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“Eye-opening” study says humans echolocate like bats

Mar 06, 2018, 6:37 AM EST
(Source: PopTech/flickr)
(Source: PopTech/flickr)

“Echolocation,” the process of identifying the position of nearby objects by sound reflecting off them, isn’t the sole territory of bats; some blind people are also using this science to navigate the world with near perfection.

A study published in the Royal Society journal Proceedings B reveals how expert echolocators produce mouth clicks of varying intensity to precisely “visualize” the ambient environment, including the shape, size, material and distance of objects in the vicinity, notes the BBC.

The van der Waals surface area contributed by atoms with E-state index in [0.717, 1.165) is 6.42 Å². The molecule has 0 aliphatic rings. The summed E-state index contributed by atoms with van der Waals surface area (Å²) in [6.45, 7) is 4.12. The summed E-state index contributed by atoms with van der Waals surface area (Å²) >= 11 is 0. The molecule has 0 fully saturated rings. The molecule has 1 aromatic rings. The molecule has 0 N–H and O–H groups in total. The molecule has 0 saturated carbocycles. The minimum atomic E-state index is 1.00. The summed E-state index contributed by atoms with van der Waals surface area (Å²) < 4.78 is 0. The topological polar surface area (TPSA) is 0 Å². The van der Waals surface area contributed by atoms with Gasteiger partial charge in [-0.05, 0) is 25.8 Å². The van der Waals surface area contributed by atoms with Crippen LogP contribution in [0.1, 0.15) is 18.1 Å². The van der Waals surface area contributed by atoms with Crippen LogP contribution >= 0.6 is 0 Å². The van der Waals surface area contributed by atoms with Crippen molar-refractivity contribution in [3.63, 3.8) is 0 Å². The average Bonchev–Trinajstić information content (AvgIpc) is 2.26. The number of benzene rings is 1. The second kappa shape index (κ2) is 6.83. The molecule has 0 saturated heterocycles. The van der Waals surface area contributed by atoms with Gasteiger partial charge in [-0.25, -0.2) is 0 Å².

The study concludes that the skill of echolocation is learnable if the experts share their strategies and teach other visually impaired people, writes The Guardian.

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